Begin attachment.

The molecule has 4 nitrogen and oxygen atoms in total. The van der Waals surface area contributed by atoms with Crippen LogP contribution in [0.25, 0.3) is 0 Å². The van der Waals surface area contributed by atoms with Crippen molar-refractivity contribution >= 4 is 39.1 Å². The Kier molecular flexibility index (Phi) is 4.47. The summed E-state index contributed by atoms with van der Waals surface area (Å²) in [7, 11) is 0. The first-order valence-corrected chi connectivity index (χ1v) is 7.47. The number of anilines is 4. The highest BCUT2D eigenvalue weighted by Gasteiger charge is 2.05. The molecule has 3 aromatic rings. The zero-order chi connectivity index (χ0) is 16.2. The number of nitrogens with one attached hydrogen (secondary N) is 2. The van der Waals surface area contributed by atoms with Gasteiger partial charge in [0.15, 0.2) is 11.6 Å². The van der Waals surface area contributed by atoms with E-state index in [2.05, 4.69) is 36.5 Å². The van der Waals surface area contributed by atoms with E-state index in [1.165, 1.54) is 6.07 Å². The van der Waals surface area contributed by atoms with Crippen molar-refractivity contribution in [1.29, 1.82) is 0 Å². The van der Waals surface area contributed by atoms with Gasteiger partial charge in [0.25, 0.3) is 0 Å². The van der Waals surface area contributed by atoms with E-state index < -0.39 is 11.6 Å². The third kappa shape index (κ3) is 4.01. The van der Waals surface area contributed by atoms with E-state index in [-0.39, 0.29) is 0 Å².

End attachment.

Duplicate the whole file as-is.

The molecule has 4 nitrogen and oxygen atoms in total. The van der Waals surface area contributed by atoms with Crippen LogP contribution in [0.25, 0.3) is 0 Å². The van der Waals surface area contributed by atoms with Crippen molar-refractivity contribution >= 4 is 39.1 Å². The Kier molecular flexibility index (Phi) is 4.47. The summed E-state index contributed by atoms with van der Waals surface area (Å²) in [7, 11) is 0. The first-order valence-corrected chi connectivity index (χ1v) is 7.47. The number of anilines is 4. The highest BCUT2D eigenvalue weighted by Gasteiger charge is 2.05. The molecule has 3 aromatic rings. The zero-order chi connectivity index (χ0) is 16.2. The number of nitrogens with one attached hydrogen (secondary N) is 2. The van der Waals surface area contributed by atoms with Gasteiger partial charge in [0.15, 0.2) is 11.6 Å². The van der Waals surface area contributed by atoms with E-state index in [2.05, 4.69) is 36.5 Å². The van der Waals surface area contributed by atoms with E-state index in [1.165, 1.54) is 6.07 Å². The van der Waals surface area contributed by atoms with Crippen molar-refractivity contribution in [1.29, 1.82) is 0 Å². The van der Waals surface area contributed by atoms with Gasteiger partial charge in [0.25, 0.3) is 0 Å². The van der Waals surface area contributed by atoms with E-state index < -0.39 is 11.6 Å². The third kappa shape index (κ3) is 4.01. The van der Waals surface area contributed by atoms with E-state index in [-0.39, 0.29) is 0 Å².